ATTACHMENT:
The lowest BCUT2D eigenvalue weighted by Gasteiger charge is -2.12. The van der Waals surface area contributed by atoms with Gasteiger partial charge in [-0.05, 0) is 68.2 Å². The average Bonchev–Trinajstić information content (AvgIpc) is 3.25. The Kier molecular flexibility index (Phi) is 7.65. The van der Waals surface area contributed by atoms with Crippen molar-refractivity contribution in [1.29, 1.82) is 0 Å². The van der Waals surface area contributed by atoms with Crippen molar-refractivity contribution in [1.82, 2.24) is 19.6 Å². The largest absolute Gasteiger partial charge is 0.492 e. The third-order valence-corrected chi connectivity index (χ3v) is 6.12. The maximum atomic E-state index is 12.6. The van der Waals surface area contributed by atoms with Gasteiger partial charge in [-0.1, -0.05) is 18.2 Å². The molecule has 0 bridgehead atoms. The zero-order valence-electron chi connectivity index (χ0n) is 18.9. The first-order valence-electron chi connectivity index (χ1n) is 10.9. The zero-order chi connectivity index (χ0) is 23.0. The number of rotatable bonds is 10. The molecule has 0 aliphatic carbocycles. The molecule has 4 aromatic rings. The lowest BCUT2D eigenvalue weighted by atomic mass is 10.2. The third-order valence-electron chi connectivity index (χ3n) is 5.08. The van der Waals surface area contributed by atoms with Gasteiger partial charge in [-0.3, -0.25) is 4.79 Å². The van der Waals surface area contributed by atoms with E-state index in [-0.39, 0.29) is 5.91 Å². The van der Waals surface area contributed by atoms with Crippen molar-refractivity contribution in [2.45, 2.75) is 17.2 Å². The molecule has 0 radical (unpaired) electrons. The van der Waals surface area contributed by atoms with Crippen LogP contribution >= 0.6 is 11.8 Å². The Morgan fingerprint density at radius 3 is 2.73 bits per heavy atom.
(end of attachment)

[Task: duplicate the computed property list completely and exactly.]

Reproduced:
The lowest BCUT2D eigenvalue weighted by Gasteiger charge is -2.12. The van der Waals surface area contributed by atoms with Gasteiger partial charge in [-0.05, 0) is 68.2 Å². The average Bonchev–Trinajstić information content (AvgIpc) is 3.25. The Kier molecular flexibility index (Phi) is 7.65. The van der Waals surface area contributed by atoms with Crippen molar-refractivity contribution in [1.29, 1.82) is 0 Å². The van der Waals surface area contributed by atoms with Crippen molar-refractivity contribution in [1.82, 2.24) is 19.6 Å². The largest absolute Gasteiger partial charge is 0.492 e. The third-order valence-corrected chi connectivity index (χ3v) is 6.12. The maximum atomic E-state index is 12.6. The van der Waals surface area contributed by atoms with Gasteiger partial charge in [-0.1, -0.05) is 18.2 Å². The molecule has 0 bridgehead atoms. The zero-order valence-electron chi connectivity index (χ0n) is 18.9. The first-order valence-electron chi connectivity index (χ1n) is 10.9. The zero-order chi connectivity index (χ0) is 23.0. The number of rotatable bonds is 10. The molecule has 0 aliphatic carbocycles. The molecule has 4 aromatic rings. The lowest BCUT2D eigenvalue weighted by atomic mass is 10.2. The third-order valence-electron chi connectivity index (χ3n) is 5.08. The van der Waals surface area contributed by atoms with Gasteiger partial charge in [-0.3, -0.25) is 4.79 Å². The van der Waals surface area contributed by atoms with E-state index in [-0.39, 0.29) is 5.91 Å². The van der Waals surface area contributed by atoms with Crippen molar-refractivity contribution in [2.45, 2.75) is 17.2 Å². The molecule has 0 radical (unpaired) electrons. The van der Waals surface area contributed by atoms with Crippen LogP contribution >= 0.6 is 11.8 Å². The Morgan fingerprint density at radius 3 is 2.73 bits per heavy atom.